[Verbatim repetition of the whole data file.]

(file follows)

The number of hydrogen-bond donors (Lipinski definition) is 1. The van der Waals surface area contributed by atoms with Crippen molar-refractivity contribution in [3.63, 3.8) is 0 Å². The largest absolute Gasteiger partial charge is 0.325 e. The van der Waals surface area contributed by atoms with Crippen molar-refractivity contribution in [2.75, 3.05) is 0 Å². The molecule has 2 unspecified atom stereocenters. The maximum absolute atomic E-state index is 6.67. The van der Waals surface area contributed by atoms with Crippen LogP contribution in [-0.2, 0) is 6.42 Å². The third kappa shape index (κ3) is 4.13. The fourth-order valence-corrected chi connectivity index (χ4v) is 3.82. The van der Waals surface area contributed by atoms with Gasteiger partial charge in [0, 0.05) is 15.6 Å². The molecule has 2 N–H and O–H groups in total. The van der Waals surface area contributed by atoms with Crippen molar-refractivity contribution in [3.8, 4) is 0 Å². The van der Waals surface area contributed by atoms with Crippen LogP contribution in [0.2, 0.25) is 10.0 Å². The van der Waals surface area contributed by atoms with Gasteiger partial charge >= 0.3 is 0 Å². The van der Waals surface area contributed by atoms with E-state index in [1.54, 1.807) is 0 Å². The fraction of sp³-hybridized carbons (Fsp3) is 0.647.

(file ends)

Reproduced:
The number of hydrogen-bond donors (Lipinski definition) is 1. The van der Waals surface area contributed by atoms with Crippen molar-refractivity contribution in [3.63, 3.8) is 0 Å². The largest absolute Gasteiger partial charge is 0.325 e. The van der Waals surface area contributed by atoms with Crippen molar-refractivity contribution in [2.75, 3.05) is 0 Å². The molecule has 2 unspecified atom stereocenters. The maximum absolute atomic E-state index is 6.67. The van der Waals surface area contributed by atoms with Crippen LogP contribution in [-0.2, 0) is 6.42 Å². The third kappa shape index (κ3) is 4.13. The fourth-order valence-corrected chi connectivity index (χ4v) is 3.82. The van der Waals surface area contributed by atoms with Gasteiger partial charge in [0, 0.05) is 15.6 Å². The molecule has 2 N–H and O–H groups in total. The van der Waals surface area contributed by atoms with Crippen molar-refractivity contribution in [3.8, 4) is 0 Å². The van der Waals surface area contributed by atoms with Crippen LogP contribution in [0.2, 0.25) is 10.0 Å². The van der Waals surface area contributed by atoms with Gasteiger partial charge >= 0.3 is 0 Å². The van der Waals surface area contributed by atoms with E-state index in [1.54, 1.807) is 0 Å². The fraction of sp³-hybridized carbons (Fsp3) is 0.647.